At stake was the right to elect a five-member city council; to create new zoning ordinances consistent with the special needs of the island; to develop a master plan that would guarantee orderly growth and protect the environment; and to set and enforce density ratios, height restrictions on buildings and setback lines from the beaches.

Desirable as all of this sounds, passage of the referendum was by no means assured. One obvious problem was the additional taxation that would be required to finance the myriad services and responsibilities of an independent Sanibel—additions to the police force, maintenance of city streets, parks and recreational facilities (Captiva, linked to Sanibel by a block-long bridge, was realistically excluded from the referendum because of its heavy dependence on county funds for beach erosion control). Estimates indicated that at first only an additional 3.1-mill tax levy, which works out to $124 on a $40,000 assessment, would be needed to launch the new city of Sanibel, but the financial burden was just one of several hotly debated issues that promptly divided Sanibel residents into distinct but polarized camps.

The "IGMs" were the I-Got-Mine property owners concerned with protecting their own interests while pretending to work for the good of all. There were the builders, out to pillage and ravage the land, and the conservationists, who preferred water moccasins to people. The Gulf Drive mafia were the wealthy islanders who bought influence. And the cliff dwellers, the condo owners, whose sole interest was resale values. Mistrust was rampant.

At the American Legion's semi-annual mullet-and-hush-puppy fry, plumber Marvin Post complained that "this incorporation thing is going to squeeze the little guy right out of business. The haves want to be serviced by the have-nots, but they forget that we've got to have a place to live. They want to turn Sanibel into some kind of millionaires' paradise. It's isolationism."

Canoeing down the Sanibel River, Dick Workman, the environmentalist, pointed out "Exhibit A," a half-mile stretch of shoreline stripped of its heavy foliage for a new housing development. "This kind of barbarism," he said, "is why we must incorporate to stop the irresponsible builders."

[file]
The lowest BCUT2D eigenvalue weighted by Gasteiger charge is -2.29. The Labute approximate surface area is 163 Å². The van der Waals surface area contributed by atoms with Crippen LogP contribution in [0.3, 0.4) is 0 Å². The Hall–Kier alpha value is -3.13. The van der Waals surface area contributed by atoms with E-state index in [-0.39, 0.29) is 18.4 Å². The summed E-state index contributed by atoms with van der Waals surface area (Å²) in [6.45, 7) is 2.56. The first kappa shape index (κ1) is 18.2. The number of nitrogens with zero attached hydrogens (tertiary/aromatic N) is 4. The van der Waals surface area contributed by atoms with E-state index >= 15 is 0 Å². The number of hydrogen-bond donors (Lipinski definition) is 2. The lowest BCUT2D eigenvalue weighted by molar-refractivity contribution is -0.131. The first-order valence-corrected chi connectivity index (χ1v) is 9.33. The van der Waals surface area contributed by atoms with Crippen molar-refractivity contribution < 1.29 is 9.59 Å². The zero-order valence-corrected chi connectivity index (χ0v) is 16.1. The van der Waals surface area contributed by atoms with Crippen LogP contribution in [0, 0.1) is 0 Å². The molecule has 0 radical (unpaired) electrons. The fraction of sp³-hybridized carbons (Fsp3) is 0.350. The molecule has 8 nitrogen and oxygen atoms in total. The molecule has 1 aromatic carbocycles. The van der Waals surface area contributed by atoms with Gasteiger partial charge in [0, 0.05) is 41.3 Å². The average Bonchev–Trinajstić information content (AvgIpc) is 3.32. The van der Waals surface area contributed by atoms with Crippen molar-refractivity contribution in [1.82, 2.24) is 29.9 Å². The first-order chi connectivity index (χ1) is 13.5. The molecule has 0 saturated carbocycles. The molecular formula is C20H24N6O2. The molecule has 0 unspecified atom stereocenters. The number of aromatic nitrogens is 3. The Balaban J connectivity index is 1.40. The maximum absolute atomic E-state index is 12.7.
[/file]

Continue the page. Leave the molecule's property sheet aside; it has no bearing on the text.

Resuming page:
Robert Houser, one of the riverfront developers, pointed an accusing finger right back. "These so-called conservationists want to keep the islands all to themselves. If they had their way they'd blow up the causeway. At the first public meeting on incorporation, they put on one of the most unruly, vulgar exhibitions I've ever seen, booing and hissing whenever anyone else tried to talk. Disgusting!"

While tending bar at his restaurant, the Coconut Grove, builder John Kontinos explained why the state had ordered him to restore 40 acres of mangroves destroyed in the construction of a sprawling new development called The Dunes. "When we set aside those 40 acres for runoff," he said, "the culvert didn't operate and we flooded the mangroves and killed them. The question is," he added darkly, "who deliberately dammed up that culvert? And who put sand in the gas tanks of our equipment? I don't want to see this island raped. I've lived here for 18 years, which is about 13 years longer than [Planning Board President] MacKenzie. He himself, in fact, lives on land filled in by one of those big bad developers."

One of the most celebrated combatants was 80-year-old Willis Combs. Two years ago, when the county planned to run a road through a preserve of 100 rare trees and plants that he had been nurturing for more than two decades, Combs enlisted the aid of everyone from the Girl Scouts to the garden club in a campaign called "Let It Be." According to one account, when all else failed he lay down in front of the bulldozers while his wife Opal stood at the ready with her trusty bow and arrow, the result being that no road was built.